Few states can match Alabama in its zeal to protect the unborn. Our lawmakers happily flout U.S. Supreme Court decisions in their efforts to close down abortion clinics. Every year, bills appear at the Statehouse that would prohibit abortions closer and closer to the date of conception.
Such efforts to limit abortions are, of course, easy for lawmakers. Regulating clinics out of existence has no effect on the state budget, and the effort to do so generally receives public approval.
The sincerity of the state’s concern for the unborn does not stand up to scrutiny.
The annual March of Dimes report card on premature births came out recently, and Alabama was one of three states to receive an F.
Compared to an 11.4 percent rate of premature births nationally, Alabama’s rate is 15.1 percent. Louisiana had the same rate as Alabama, and only Mississippi — at 16.6 percent — was worse. Failing to meet the national rate is an embarrassment, as 130 countries have a lower percentage of premature births than the United States. America has about the same rate of premature births as Somalia and Turkey.
And while the national rate has been creeping down, Alabama’s rate is rising.
To put Alabama’s 15.1-percent rate into more global context: Only 11 countries have a rate over 15 percent. All but two are in sub-Saharan Africa.
Does the state’s high rate of preterm births matter? Absolutely. Premature births are the No. 1 killer of children under the age of 5. Alabama has 10,000 premature births a year, contributing to 520 annual deaths of children less than one year old.
Does the state have the ability to reduce preterm births? Again, absolutely.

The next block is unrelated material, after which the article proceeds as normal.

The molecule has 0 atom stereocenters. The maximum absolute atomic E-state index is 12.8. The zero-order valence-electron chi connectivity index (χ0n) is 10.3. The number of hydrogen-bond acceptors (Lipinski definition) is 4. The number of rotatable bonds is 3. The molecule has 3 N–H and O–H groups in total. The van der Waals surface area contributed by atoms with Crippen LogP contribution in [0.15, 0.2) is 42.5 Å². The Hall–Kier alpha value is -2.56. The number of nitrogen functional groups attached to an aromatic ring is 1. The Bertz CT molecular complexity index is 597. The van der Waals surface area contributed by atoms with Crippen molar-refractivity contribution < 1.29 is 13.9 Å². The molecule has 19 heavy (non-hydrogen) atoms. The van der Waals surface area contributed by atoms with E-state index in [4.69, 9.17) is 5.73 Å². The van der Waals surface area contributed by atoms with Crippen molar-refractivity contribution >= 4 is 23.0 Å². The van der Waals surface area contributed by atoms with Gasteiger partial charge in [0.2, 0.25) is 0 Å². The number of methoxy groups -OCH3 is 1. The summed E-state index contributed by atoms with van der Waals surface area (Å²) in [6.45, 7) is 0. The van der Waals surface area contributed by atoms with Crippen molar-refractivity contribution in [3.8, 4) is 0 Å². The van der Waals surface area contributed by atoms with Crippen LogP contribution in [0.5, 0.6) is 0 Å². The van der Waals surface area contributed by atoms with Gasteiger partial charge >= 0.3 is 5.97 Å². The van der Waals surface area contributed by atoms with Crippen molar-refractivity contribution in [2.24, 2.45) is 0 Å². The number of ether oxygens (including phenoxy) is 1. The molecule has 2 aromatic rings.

Not surprisingly, there is a direct correlation between the percentage of uninsured women — 21.2 percent in Alabama — and the rate of premature births. States with relatively low rates of premature births invariably are states that have liberal Medicaid coverage. A healthy mother is far more likely to deliver a full-term and healthy baby, but women without insurance are less likely to be healthy.
So in a state such as Alabama, where almost every politician vows publicly and often to protect the rights of the unborn, why do we not do more to reduce premature births?
Partly because of money, and partly because of politics.
Improving the health of prospective mothers — through Medicaid expansion, education and preventive care — costs money. In a cash-strapped state, that means raising taxes on the wealthy. And those who control Montgomery through political contributions are both wealthy and resistant to taxes.
Railing against abortion and passing laws that close abortion clinics costs nothing. Protecting unborn children from the health risks of premature birth, however, requires funding.
It’s also, however, simple politics. Most Alabamians oppose abortion, but they also oppose the most direct route to preserving the lives of the unborn: Medicaid expansion.
It is time for Alabamians and their elected representatives to either abandon their avowed enthusiasm for protecting unborn children, or to recognize that supporting the sanctity of life is not just about rebelling against the U.S. Supreme Court. We can save the lives of children by expanding access to health care.